Height May Correlate to Risk of Cancer

While there are many advantages to being tall, such as dominating basketball games, a supermodel career and being able to reach the cookies on the top shelf, oddly you may also run the risk for developing certain types of cancers.  A new study reveals that a person’s risk of ovarian, breast, bowel and prostate cancer increases with height.  For approximately every 10 cm increase in height you are from the average height for your gender and weight, your chance for cancer is increased.  It should be noted that apart from smoking, other lifestyle factors do not affect the relation between height and cancer; as this phenomenon happens across the globe, spanning Europe, Australia, North America and Asia.

While you can’t change your height, you can cut down your risk for cancer by making a couple lifestyle changes.

  • Cut back on red meat:  While it’s a great source of protein there are a lot of cancer-causing culprits found in your average steak. The first type is iron found in red meat, called “heme” iron; Second, nitrates and nitrites, which are preservatives found in processed meat that contribute the pink color to hot dogs, cold cuts, bacon and related foods are another danger. Finally, there are HCAs (heterocyclic amines), which are carcinogenic compounds that develop when meat is cooked at high temperatures.  Cutting back on the amount of red meat and processed meat in your diet is advisable based on the latest research.  If you’re not ready to eliminate meat altogether, try switching to turkey burgers as there is no link between white meat consumption and an elevated cancer risk.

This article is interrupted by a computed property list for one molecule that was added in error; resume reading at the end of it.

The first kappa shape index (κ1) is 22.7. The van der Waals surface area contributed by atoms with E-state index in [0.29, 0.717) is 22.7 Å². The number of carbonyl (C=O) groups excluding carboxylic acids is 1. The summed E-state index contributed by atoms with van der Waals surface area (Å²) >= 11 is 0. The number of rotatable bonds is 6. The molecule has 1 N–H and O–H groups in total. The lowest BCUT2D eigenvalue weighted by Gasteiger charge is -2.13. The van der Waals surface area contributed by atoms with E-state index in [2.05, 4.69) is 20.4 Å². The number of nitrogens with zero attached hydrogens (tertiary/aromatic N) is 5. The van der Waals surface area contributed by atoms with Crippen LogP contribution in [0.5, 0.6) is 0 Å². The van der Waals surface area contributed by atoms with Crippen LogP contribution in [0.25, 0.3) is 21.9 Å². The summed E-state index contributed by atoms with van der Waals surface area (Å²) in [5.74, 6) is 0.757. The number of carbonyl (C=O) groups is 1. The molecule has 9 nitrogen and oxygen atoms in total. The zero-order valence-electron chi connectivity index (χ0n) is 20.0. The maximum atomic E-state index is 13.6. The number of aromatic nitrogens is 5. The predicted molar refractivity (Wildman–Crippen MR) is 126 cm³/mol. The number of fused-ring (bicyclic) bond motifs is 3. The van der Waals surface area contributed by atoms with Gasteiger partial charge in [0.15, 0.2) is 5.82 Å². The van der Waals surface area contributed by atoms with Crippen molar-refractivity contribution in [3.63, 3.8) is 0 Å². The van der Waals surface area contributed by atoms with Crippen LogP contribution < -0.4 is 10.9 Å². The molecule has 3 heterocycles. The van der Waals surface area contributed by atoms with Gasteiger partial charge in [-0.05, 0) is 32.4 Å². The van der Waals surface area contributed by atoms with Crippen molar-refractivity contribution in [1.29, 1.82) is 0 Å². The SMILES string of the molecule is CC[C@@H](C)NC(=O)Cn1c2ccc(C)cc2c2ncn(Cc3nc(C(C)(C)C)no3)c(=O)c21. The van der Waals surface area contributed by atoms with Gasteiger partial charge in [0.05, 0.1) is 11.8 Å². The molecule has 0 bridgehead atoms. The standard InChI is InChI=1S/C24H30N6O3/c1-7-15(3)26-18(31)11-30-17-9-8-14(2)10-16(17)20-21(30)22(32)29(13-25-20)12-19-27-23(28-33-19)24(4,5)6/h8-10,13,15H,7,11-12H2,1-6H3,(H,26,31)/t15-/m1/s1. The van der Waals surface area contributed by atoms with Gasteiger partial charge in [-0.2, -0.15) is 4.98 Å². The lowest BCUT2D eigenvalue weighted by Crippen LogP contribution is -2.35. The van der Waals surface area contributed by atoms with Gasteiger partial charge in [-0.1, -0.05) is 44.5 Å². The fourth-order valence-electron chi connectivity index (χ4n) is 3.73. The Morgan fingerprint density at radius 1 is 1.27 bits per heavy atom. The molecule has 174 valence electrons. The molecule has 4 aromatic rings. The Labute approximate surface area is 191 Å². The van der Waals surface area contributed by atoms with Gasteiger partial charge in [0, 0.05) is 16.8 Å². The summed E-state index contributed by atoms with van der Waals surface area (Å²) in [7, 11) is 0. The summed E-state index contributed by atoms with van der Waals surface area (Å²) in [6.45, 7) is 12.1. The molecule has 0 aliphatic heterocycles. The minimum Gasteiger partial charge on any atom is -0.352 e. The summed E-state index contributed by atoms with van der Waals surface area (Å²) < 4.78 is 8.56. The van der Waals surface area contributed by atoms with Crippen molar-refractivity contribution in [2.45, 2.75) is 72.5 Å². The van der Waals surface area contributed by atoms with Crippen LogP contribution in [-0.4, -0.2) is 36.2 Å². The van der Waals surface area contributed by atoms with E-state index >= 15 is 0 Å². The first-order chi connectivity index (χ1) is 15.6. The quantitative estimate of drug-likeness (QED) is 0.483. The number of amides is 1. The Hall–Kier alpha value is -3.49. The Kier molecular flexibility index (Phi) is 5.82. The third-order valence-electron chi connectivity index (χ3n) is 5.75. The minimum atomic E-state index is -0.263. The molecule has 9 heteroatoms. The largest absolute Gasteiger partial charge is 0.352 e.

• Take more vitamin D: Research shows that people with the highest blood levels of vitamin D had a reduced risk of developing colorectal cancer compared to people with the lowest blood levels of vitamin D.  Vitamin D can be obtained through sun exposure: 15 minutes per day for a few days a week in the summer is sufficient for most people, though darker skinned people may require more. Good dietary sources include cod liver oil, salmon, mackerel, tuna and fortified milk.
  • Take your fish oil:  Omega-3 fatty acids, EPA and DHA (found in fish oil) are unsaturated fatty acids known for their anti-inflammatory properties. They have previously been found to be beneficial for several bodily functions, such as controlling blood clotting and building cell membranes in the brain. The proposed effect of fish oil on breast cancer prevention is thought to come from its anti-inflammatory properties, as chronic inflammation has previously been linked to the spread of cancer.

Remember the best prevention for cancer is routine checkups at the doctor’s office; your doctor will be able to ascertain the best lifestyle routine for you based on your health and family history of cancer.

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